In the late 1800s a junk shop owner and secondhand arms dealer conned everyone from a NYC mayor to the Smithsonian by selling links of the West Point Chain.
Embedded in the sidewalk on Queens Boulevard in Woodside is a marker that denotes the spot as the geographical center of NYC. But is it really? Find out more.
in 1823, a lead shot tower belonging to George Youle dominated the Midtown waterfront landscape, created for the manufacturing of bullets and ammunition.
In 1830s Soho there was a 10,000 sq ft rotunda that showed illuminated panorama paintings showing views of Jersualem, Niagara Falls and other exotic places.
On a visit to Inwood Hill Park on the northernmost tip of Manhattan, dig into the history of the Inwood Native American Caves amongst the schist and rock.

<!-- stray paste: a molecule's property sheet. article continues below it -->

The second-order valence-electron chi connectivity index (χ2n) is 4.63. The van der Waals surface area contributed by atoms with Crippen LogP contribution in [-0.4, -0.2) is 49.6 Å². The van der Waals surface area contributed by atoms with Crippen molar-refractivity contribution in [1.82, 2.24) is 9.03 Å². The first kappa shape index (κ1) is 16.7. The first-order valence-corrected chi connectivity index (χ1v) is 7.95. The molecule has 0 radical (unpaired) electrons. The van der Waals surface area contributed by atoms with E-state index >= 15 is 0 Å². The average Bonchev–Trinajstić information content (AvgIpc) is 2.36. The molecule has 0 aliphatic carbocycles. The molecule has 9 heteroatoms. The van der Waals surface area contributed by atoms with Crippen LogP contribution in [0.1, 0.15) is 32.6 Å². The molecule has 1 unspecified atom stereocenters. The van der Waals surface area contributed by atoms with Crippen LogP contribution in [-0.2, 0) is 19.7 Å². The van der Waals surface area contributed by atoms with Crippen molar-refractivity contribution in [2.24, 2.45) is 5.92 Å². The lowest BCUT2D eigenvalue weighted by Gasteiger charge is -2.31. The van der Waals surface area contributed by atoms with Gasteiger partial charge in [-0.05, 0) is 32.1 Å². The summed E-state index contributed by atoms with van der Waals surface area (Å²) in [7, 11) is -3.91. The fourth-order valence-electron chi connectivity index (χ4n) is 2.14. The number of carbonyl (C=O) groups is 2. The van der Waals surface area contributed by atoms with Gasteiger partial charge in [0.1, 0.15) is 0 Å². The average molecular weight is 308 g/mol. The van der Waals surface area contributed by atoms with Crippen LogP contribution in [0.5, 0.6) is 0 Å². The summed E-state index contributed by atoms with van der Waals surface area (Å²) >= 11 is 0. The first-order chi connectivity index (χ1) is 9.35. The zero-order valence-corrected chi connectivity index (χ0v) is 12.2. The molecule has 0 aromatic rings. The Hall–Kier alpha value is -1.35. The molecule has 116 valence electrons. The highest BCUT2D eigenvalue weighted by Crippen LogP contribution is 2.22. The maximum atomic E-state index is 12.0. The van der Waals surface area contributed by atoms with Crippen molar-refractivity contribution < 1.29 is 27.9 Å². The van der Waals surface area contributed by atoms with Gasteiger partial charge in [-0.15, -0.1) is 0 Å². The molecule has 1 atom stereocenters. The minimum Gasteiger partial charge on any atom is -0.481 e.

It was October, 1780, and George Washington had a problem. General Benedict Arnold, decorated officer, the hero of Saratoga, had just defected to the British.
In 1905 the New York Central Railroad needed to figure out what to build Grand Central Terminal out of. Their experiment is still in Van Cortlandt Park!
Almost no one notices the Metropolitan Museum of Art's most curious design feature: the four piles of uncut, unfinished stone blocks atop the museum’s entrance.
While Bowling Green has changed a lot since the Revolution, there is one witness that bears the scars of those events: Bowling Green’s cast-iron fence.
In 1896 Norwegian immigrants George Harbo and Frank Samuelsen set out to make their fortune by rowing an 18-foot rowboat across the Atlantic Ocean